It is more blessed to give than to receive” is a Bible text in Acts 20:35 that we have heard often quoted, whether from parents urging their children to share, fundraisers presenting their appeal to donors, or pastors urging their congregations to contribute to the offering plate.1 Research conducted by prestigious universities and research centers has proven that those who are generous will be happier, healthier, and live longer.2
So, on an individual basis, it is beneficial to be generous. And from an organizational standpoint, religion and generosity go hand in hand, as stated by Mark Rovner: “Religion and faith are both drivers and indicators of giving. Religious organizations capture a significant proportion of all money donated. Moreover, donors who report being actively engaged in a faith community are more likely to give—and to give more—to the full spectrum of nonprofits and causes.”3
Churches that embrace and encourage generosity regularly experience benefits. However, should church leaders approach giving in the same vein as advertisers of “one size fits all” products? If they did, many opportunities might be passed over for including diverse populations.
As regions of the world have grown increasingly more diverse, congregations and their leaders often—and unfortunately—overlook the fundamental differences in how generosity is approached and practiced within the cultures of the church members. Religion has often served as the basis for philanthropic development in any given country, but sometimes we forget to go back to those foundations and develop an awareness and understanding of the specific preferences and practices from countries of origin.
Defining culture is a complex task. To summarize, it might be best to say that culture is to a group what personality is to an individual. Church leaders who follow the example of Jesus should be known as those who embrace, value, and encourage diversity in their organizations more than anyone else, yet sometimes leaders are culturally challenged or may find it too much of an effort to address and include the cultural differences that members of their church, would-be members, or even community members bring to their context. Admittedly it may not be easy because differences can be misunderstood and lead to conflict. But perhaps these following steps can help in moving ahead in increments until a level of comfort and competence is achieved:
- Become aware of differences—ask, study, research, explore.
- Internalize the values. Believe in diversity.
- Gradually implement measures that monitor inclusivity.
- Revise procedures and processes if necessary.
- Involve others in planning and implementation. Ask questions to identify common beliefs and values among people of each cultural background.
- Get involved and interact with people of each culture.
- Be straightforward and honest in communications with people from different backgrounds.
- Above all, determine and know their values! What is important to the particular population group is critical to acknowledge, and from there work down through each level of community and family to the individual.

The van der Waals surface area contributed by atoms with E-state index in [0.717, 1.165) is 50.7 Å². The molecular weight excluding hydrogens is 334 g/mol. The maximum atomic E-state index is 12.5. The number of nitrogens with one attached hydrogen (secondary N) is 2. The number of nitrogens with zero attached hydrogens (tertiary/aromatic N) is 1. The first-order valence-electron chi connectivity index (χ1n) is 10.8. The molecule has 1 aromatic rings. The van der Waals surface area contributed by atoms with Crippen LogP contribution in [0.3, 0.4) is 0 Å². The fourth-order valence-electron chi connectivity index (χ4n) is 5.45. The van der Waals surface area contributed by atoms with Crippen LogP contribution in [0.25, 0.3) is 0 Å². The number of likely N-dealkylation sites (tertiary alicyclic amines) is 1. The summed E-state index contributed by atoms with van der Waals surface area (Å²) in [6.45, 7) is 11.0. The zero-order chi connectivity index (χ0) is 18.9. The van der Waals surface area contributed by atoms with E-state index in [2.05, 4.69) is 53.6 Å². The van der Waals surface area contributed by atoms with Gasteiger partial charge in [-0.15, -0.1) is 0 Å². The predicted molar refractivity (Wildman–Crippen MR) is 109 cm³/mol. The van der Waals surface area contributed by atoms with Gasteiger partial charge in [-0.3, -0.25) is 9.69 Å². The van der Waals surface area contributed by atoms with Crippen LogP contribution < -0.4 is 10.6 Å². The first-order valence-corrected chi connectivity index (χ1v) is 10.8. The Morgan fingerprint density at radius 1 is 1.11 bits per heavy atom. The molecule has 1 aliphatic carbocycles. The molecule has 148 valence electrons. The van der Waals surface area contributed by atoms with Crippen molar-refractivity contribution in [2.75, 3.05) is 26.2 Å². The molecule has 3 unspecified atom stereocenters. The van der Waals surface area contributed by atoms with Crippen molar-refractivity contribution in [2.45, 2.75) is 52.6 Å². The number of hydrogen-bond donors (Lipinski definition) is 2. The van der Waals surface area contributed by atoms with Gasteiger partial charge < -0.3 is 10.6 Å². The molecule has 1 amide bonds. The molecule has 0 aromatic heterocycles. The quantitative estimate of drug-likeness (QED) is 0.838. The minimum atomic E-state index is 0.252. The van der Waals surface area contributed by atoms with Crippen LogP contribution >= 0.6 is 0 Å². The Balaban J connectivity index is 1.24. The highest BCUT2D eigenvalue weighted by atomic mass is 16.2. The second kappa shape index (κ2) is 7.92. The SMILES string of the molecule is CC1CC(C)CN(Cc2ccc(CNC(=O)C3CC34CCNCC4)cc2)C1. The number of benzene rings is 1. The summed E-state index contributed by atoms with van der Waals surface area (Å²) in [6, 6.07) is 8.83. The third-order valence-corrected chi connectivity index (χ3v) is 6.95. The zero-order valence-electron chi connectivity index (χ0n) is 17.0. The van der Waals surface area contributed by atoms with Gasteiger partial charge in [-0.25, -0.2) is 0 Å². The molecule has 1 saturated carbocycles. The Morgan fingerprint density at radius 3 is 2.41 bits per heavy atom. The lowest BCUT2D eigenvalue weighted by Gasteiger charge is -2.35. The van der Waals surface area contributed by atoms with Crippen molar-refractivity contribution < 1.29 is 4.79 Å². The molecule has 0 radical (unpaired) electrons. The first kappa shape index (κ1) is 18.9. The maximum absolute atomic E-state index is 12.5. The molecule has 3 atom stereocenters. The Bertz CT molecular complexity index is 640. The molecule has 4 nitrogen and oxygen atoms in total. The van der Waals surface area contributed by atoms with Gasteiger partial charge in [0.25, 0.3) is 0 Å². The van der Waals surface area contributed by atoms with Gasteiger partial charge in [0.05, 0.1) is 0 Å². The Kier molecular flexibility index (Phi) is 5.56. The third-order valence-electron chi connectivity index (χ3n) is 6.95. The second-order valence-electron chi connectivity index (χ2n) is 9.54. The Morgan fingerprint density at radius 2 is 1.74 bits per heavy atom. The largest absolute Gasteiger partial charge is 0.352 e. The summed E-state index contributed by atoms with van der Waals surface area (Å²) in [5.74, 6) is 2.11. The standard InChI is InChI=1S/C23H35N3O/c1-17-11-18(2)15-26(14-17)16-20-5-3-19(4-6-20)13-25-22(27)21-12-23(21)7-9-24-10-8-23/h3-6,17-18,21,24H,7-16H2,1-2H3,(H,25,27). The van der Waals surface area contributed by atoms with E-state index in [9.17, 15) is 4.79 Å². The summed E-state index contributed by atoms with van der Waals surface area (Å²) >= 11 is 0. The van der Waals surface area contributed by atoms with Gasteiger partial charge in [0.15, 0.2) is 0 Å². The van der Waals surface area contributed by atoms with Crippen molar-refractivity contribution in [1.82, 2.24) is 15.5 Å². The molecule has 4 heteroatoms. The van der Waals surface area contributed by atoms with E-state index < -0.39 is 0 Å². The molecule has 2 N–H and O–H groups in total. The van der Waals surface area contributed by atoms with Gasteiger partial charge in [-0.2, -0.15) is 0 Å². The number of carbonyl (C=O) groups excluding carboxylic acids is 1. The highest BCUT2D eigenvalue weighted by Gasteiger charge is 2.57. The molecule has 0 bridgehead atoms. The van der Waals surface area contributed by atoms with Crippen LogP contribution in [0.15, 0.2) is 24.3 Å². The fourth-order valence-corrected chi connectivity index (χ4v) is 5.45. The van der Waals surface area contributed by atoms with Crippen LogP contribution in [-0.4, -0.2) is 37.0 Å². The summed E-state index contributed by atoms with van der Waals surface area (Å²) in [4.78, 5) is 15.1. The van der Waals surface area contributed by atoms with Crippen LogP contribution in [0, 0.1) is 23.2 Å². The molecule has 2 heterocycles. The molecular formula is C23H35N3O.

Putting these steps into the fundraising context is vital because members in our congregations will tend to give their offerings or make donations to projects according to their own preferences and practices, often brought over from countries of origin. Recent arrivals are not the only ones who practice these characteristics. Second-and third-generation populations may also adhere to what is familiar or comfortable for them.4
A fairly recent volume that pulls together information about the culture, traditions, and religious motivations of diverse populations is available and can be a reference when planning offering appeals as well as fundraising campaigns. Diversity and Philanthropy: Expanding the Circle of Giving is a thoroughly researched volume on how various populations prefer to practice generosity.5
Yes, it is more blessed to give than to receive, and the richness of cultures will bless our churches and us as we acknowledge and embrace those differences. The blessings are of mutual benefit, and to ignore them is to impoverish ourselves and our churches in many ways.
1 A version of this column was previously published as Lilya Wagner, “End of One-Size-Fits All: Cultural Influences in Church Giving,” NAD Ministerial, December 10, 2017, nadministerial.com /stories/2017/12/5/end-of-one-size-fits-all-cultural -influences-in-church-giving.
2 For a summary of these research studies, please send an email to firstname.lastname@example.org.
3 Mark Rovner, Diversity in Giving: The Changing Landscape of American Philanthropy (Blackbaud, Feb. 2015), 5.
4 For a complete version of this article in which summaries of various population groups’ practices and preferences are described, please send an email to email@example.com.
5 Lilya Wagner, Diversity and Philanthropy: Expanding the Circle of Giving (Santa Barbara, CA: Praeger, 2016). Formore information, visit the Diversity and Philanthropy website at diversityandphilanthropy.com.